In 2013 and 2014 I wrote extensively about my view that Metcash Limited (ASX: MTS) had a limited lifespan, or at least would cease to be competitive, in the face of actions that both Woolworths Limited (ASX: WOW) and Coles ? owned by Wesfarmers Ltd (ASX: WES) ? were taking.
I noted at the time that the entry of Aldi and Costo could also compound these problems, leading to Metcash?s IGA stores becoming too uncompetitive. Note that at the time they were already uncompetitive but their convenience, especially in SA and WA proved enough to maintain sales.
Did you pick it?
In 2013 and 2014 I wrote extensively about my view that Metcash Limited (ASX: MTS) had a limited lifespan, or at least would cease to be competitive, in the face of actions that both Woolworths Limited (ASX: WOW) and Coles – owned by Wesfarmers Ltd (ASX: WES) – were taking.
I noted at the time that the entry of Aldi and Costo could also compound these problems, leading to Metcash’s IGA stores becoming too uncompetitive. Note that at the time they were already uncompetitive but their convenience, especially in SA and WA proved enough to maintain sales.
Did you pick it?
It seems obvious enough in hindsight but major analyst groups were still forecasting EPS and DPS growth through early 2015… before the extent of the group’s woes were revealed.
Our job as investors is to buy companies that we believe can control their market or their product over the long term.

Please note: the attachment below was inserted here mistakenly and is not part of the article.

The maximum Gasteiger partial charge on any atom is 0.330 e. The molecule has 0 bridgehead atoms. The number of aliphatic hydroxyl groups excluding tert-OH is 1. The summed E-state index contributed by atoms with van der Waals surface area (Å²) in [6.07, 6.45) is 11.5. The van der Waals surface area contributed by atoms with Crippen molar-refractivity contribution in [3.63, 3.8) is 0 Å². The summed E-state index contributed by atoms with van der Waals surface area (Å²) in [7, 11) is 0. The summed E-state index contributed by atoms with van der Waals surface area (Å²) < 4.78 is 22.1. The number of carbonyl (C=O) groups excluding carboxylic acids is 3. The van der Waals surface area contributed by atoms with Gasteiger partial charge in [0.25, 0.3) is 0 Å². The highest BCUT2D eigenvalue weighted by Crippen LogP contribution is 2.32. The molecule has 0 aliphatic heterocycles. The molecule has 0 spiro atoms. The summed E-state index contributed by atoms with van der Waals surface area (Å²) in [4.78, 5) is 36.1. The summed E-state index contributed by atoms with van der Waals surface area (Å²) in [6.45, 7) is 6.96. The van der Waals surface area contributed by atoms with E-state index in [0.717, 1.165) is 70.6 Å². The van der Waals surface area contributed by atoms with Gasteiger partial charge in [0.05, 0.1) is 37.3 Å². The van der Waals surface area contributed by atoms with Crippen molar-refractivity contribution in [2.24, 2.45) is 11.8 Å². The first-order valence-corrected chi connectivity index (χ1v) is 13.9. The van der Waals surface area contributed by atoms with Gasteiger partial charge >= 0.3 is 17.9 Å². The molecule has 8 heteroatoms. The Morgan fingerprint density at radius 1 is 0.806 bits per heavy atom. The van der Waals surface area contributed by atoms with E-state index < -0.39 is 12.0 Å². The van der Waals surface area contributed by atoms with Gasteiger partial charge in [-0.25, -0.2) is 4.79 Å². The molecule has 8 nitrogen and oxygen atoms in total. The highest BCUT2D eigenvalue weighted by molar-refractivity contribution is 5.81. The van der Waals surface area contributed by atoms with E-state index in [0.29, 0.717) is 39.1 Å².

While Woolworths and Coles have benefitted from Metcash’s decline, and certainly Aldi and Costco have grabbed small, but meaningful market share, there’s a challenge on the horizon that I believe we’re underestimating.
Decline of the grocery store
I read on the weekend that Amazon makes $5.4 billion per year in revenue from its Amazon Prime subscribers. These customers pay $99 per year for unlimited 1-day home delivery.
I also read that Amazon, which is actually in the business of supply chain management more than the sale of traditionally non-perishable goods, is expanding its product offering in the UK to include farm-fresh groceries.
Amazon is banking on its ability to get customers their produce faster and cheaper than them going to the shops!
Woolworths and Coles Already Deliver and Amazon is barely in Australia
The fact that Woolworths and Coles deliver isn’t even a consideration. Amazon’s Prime subscription has a track record. That track record shows that if a customer is a Prime member (which many Australians will jump at when given the chance), they want to get as much value out of that $99 per year as possible.
What does this mean for investors?
It means that all those Australians that already order from Amazon will be incentivised to order from Amazon’s grocery store because they’ve essentially pre-paid the delivery! Amazon knows this. They also know that if they can capture the grocery market they will have the market cornered and it will become THE one-stop shop for PURCHASES. Of anything.
What should we do?
Amazon Prime isn’t even in Australia yet so I guess there’s no immediate rush to take drastic action, but I’m not making any purchases of companies that rely on capital-intensive physical storefronts.
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Motley Fool contributor Andrew Mudie has no position in any stocks mentioned. You can find Andrew on Twitter @andrewmudie
The Motley Fool Australia has no position in any of the stocks mentioned. We Fools may not all hold the same opinions, but we all believe that considering a diverse range of insights makes us better investors. The Motley Fool has a disclosure policy. This article contains general investment advice only (under AFSL 400691). Authorised by Bruce Jackson.
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